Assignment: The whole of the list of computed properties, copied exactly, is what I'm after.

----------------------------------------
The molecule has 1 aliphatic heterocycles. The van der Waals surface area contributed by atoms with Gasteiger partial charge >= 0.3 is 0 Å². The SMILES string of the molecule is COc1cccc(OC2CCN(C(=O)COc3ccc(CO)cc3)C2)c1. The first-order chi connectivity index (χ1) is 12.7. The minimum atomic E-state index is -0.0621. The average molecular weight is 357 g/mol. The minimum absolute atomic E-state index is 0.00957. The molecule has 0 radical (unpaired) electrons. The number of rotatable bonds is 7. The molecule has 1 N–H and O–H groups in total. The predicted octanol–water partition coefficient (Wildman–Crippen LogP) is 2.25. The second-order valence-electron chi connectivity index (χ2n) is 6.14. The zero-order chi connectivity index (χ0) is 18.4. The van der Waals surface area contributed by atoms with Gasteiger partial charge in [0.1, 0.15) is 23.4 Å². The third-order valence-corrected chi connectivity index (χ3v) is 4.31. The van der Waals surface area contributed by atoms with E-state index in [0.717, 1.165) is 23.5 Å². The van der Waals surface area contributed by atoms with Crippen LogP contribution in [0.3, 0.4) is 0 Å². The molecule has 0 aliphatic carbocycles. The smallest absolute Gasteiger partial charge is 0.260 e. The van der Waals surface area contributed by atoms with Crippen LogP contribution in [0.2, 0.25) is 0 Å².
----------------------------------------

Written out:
The molecule has 1 aliphatic heterocycles. The van der Waals surface area contributed by atoms with Gasteiger partial charge >= 0.3 is 0 Å². The SMILES string of the molecule is COc1cccc(OC2CCN(C(=O)COc3ccc(CO)cc3)C2)c1. The first-order chi connectivity index (χ1) is 12.7. The minimum atomic E-state index is -0.0621. The average molecular weight is 357 g/mol. The minimum absolute atomic E-state index is 0.00957. The molecule has 0 radical (unpaired) electrons. The number of rotatable bonds is 7. The molecule has 1 N–H and O–H groups in total. The predicted octanol–water partition coefficient (Wildman–Crippen LogP) is 2.25. The second-order valence-electron chi connectivity index (χ2n) is 6.14. The zero-order chi connectivity index (χ0) is 18.4. The van der Waals surface area contributed by atoms with Gasteiger partial charge in [0.1, 0.15) is 23.4 Å². The third-order valence-corrected chi connectivity index (χ3v) is 4.31. The van der Waals surface area contributed by atoms with E-state index in [0.717, 1.165) is 23.5 Å². The van der Waals surface area contributed by atoms with Crippen LogP contribution in [0.3, 0.4) is 0 Å². The molecule has 0 aliphatic carbocycles. The smallest absolute Gasteiger partial charge is 0.260 e. The van der Waals surface area contributed by atoms with Crippen LogP contribution in [0.2, 0.25) is 0 Å².